IT WAS 15 YEARS ago and one of those basketball weekends you never forget. And not for just what happened on the court. Like last weekend, the East Regional was in town, a regional that would send Shane Battier, Jay Williams and Duke on to win the 2001 national championship in Minneapolis.
The rumblings about Steve Lappas' job at Villanova began during the Thursday evening Sweet 16 games. They become a full-blown fire the next day, the off day between games. By late afternoon, Lappas was out, officially a resignation.
That Saturday, Lappas flew to Massachusetts, where he would be introduced as the UMass coach on Monday. Then Hofstra coach Jay Wright, who was somewhere between hours and days from accepting the Rutgers job, was interviewed for the Villanova job on Saturday and hired on Monday. His news conference at Villanova was that Tuesday.
It was a whirlwind with many questions that likely never will be answered, but it is a fact that nobody leaves Villanova for UMass. I remember asking a high-ranking Villanova official what just happened and he said, "When I figure it out, I'll let you know.''
I did ask then-athletic director Vince Nicastro whether he would have considered firing Lappas and he told me, "I didn't think of that, no.''
Lappas had a nice run at Villanova. His last two teams were 20-13 and 18-13, each barely missing the NCAA. His final team was hit by a serious illness and a significant injury.
The previous season, the Wildcats lost an NCAA-killing home game to Miami when the Hurricanes hit a game-winning shot after the buzzer that was ruled good, a call so obviously wrong that it led to what we now know as replay review. It was also true that Lappas' last few 'Nova teams were not up to the early standards he had set with the Kerry Kittles teams, and his tenure might not have lasted much longer under any circumstance.
Lappas, now a successful basketball commentator for CBS Sports, will be in Houston this weekend working, watching Wright's Villanova team play in the Final Four.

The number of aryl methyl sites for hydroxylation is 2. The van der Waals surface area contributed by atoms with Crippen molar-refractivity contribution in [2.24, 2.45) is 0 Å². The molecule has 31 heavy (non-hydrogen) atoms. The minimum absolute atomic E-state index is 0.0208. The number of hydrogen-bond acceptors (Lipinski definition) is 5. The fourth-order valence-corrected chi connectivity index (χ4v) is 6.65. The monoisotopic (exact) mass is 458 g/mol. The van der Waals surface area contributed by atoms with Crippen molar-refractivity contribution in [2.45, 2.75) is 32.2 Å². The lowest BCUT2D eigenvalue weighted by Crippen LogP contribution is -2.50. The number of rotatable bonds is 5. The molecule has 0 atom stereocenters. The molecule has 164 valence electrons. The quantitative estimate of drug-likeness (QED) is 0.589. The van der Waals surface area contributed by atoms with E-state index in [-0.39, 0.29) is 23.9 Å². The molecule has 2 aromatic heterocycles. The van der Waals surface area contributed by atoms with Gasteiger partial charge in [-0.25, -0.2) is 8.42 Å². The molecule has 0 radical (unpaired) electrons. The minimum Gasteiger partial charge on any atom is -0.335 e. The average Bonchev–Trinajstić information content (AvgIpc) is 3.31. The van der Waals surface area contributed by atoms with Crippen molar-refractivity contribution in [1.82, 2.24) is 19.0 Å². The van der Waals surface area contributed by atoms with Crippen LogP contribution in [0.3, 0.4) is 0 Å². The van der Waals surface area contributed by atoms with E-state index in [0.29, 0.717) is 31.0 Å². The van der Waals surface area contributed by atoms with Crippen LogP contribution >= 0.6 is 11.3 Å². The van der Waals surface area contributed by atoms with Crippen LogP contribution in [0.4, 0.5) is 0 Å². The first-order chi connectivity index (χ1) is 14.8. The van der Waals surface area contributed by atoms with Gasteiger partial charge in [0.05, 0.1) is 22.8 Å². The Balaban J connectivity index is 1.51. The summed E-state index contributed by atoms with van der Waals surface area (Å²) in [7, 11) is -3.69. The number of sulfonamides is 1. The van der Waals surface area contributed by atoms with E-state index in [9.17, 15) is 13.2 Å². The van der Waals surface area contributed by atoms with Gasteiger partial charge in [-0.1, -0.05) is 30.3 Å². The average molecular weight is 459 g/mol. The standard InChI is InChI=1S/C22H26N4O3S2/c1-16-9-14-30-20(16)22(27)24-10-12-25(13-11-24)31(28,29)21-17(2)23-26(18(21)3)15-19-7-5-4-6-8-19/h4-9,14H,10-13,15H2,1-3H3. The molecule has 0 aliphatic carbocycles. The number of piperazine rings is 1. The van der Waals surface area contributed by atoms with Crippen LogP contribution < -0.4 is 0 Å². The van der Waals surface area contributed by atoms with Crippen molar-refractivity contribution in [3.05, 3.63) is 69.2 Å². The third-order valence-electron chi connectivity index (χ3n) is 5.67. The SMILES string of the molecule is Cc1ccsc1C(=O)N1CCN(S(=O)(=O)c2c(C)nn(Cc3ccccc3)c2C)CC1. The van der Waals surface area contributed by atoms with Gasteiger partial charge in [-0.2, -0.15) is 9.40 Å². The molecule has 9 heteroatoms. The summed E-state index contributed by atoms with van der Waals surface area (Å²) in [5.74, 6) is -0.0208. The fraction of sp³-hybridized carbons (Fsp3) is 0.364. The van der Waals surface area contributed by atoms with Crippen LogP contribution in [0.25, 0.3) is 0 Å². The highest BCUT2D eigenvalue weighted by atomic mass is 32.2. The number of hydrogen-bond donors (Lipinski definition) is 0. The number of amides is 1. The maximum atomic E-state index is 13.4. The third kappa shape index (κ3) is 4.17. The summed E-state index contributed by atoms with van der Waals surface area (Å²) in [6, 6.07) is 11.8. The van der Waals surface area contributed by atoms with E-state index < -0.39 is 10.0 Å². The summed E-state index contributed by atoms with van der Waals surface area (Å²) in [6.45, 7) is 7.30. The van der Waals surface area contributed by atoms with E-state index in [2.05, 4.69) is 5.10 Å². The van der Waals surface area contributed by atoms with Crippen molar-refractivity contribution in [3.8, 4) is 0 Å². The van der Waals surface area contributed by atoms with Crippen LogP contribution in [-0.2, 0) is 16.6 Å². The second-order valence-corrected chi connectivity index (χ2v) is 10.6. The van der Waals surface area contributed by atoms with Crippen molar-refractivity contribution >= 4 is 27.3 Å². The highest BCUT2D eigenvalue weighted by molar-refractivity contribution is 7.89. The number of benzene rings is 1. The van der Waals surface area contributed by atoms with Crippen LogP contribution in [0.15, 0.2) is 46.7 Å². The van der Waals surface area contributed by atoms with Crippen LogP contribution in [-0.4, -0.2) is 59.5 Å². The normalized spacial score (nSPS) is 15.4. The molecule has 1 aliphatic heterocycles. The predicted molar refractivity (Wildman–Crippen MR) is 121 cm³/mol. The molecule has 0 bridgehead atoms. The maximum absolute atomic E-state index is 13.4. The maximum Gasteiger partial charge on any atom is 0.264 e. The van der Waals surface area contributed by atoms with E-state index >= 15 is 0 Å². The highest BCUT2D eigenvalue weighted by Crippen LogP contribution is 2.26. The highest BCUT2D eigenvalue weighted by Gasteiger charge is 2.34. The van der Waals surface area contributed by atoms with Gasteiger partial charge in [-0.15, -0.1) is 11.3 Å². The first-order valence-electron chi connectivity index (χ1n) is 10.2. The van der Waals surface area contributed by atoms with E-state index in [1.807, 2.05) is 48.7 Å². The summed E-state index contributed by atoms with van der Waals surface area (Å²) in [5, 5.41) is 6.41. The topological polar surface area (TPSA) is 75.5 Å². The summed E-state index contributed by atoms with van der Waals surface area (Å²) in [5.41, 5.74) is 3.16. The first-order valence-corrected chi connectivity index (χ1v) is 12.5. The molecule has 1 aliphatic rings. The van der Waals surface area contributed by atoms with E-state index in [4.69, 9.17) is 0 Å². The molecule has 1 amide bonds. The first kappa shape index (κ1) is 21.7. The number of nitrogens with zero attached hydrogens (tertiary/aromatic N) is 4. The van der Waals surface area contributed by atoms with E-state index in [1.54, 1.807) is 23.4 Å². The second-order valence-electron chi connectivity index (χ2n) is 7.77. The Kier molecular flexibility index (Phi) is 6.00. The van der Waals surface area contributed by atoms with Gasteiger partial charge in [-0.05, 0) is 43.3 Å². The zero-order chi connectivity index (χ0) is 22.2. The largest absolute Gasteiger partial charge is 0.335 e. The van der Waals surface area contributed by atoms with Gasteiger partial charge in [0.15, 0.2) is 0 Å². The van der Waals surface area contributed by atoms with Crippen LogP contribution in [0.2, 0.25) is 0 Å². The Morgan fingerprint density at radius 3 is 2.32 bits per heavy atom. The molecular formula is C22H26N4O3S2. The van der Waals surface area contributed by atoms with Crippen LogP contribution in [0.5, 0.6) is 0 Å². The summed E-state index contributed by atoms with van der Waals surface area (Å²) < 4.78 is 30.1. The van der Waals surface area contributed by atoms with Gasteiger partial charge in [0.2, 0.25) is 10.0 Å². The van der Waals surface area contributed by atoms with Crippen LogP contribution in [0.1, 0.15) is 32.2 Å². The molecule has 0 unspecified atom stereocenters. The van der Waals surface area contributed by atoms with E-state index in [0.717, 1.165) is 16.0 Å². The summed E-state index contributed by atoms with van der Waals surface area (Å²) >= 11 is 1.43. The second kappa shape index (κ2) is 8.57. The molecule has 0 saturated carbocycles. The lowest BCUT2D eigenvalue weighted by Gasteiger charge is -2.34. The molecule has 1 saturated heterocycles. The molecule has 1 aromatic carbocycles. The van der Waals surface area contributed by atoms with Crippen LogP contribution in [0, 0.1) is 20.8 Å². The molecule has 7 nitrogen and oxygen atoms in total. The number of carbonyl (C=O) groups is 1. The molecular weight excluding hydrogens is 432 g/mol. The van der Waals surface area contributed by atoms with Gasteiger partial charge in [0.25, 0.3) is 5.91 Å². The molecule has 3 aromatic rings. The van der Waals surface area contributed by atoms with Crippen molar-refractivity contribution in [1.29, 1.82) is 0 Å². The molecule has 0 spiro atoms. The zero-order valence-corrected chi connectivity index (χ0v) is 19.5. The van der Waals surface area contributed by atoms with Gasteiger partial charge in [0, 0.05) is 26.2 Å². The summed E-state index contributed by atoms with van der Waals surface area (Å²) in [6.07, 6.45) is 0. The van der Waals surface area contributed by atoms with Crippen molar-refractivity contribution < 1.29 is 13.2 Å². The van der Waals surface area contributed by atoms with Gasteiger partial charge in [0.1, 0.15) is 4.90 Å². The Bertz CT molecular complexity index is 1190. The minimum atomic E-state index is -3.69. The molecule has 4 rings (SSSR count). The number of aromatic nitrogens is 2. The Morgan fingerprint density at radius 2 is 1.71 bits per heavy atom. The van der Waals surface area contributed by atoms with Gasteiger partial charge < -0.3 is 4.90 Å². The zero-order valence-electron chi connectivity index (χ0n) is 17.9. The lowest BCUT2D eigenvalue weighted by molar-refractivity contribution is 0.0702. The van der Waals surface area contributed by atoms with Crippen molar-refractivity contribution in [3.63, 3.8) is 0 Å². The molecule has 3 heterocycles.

"I think Jay is one of the top coaches in the country and I think they're going to win it,'' Lappas said.
Wright was a scorching hot coach in March 2001. His final two Hofstra teams had gone 50-12. He was rumored for every significant opening. He had grown up in Bucks County a Big 5 fan, played at Council Rock, coached under Rollie Massimino and alongside Lappas at Villanova.
"Oh, yeah, because as you might remember, he was getting a lot of attention from other schools, and he was very far down the path with Rutgers,'' Nicastro said the other day when asked about that weekend. "We had to move pretty quickly to get his attention. Had we waited a day or two, he may have been farther down the path with Rutgers and wouldn't be able to come back to look at the Villanova job."
However it all played out that weekend, the last 15 years have been wildly successful at Villanova, especially considering this era when the major football schools with the deep pockets are also dominating basketball.
The Randy Foye/Allan Ray/Kyle Lowry teams made Villanova a national player again. Scottie Reynolds, Dante Cunningham and Dwayne Anderson got them to the 2009 Final Four. The last three seasons, the Wildcats have gone a mind-boggling 95-13 and are one of only four teams alive for the 2016 national championship.
Wright's teams have totally dominated the new Big East and, after only 15 seasons, he is only two wins from becoming the first coach to win 50 Big 5 games. Only three coaches had comparable City Series runs and all of them are in the Naismith Memorial Basketball Hall of Fame.
Chuck Daly went 19-5 in six seasons at Penn. Jack Ramsay went 34-10 in 11 seasons at Saint Joseph's. John Chaney was 35-11 after 14 seasons at Temple before going only 14-14 in his final eight seasons to finish 49-25. Those 49 wins are the record, but not for long.
After three consecutive 4-0 Big 5 seasons and six overall, Wright's Villanova teams are 48-12 in the City Series, a cool .800 winning percentage, best in Big 5 history.
Wright has won 352 games at Villanova and 474 overall, with 18 NCAA wins and is one of only three coaches in city history with two Final Fours. It is an incredible résumé for any school much less at a small Catholic school, the kinds of schools that have been largely left behind in this era of power conferences. The last Catholic school to make the Final Four was, that's right, Villanova seven years ago. That is the kind of program Wright has built on the Main Line.
Wright's program is one of the best in city history and absolutely one of the best in the country right now. Really, all that he has left to accomplish is to give the city its third national championship and first since Massimino's 1985 Villanova team.
This Wildcats team is certainly talented enough and confident enough to beat Oklahoma Saturday and either North Carolina or Syracuse Monday. This is a veteran group that starts two seniors and two juniors with some young energy sprinkled in to form a seamless eight-man rotation, a team that has been coached for this moment.
Finishing his 15th season at Villanova and 22nd overall as a head coach, Jay Wright is in his coaching sweet spot with a team perfectly attuned to how he wants it to play and sharp enough to make subtle changes on the fly that turn games their way. This could be their time.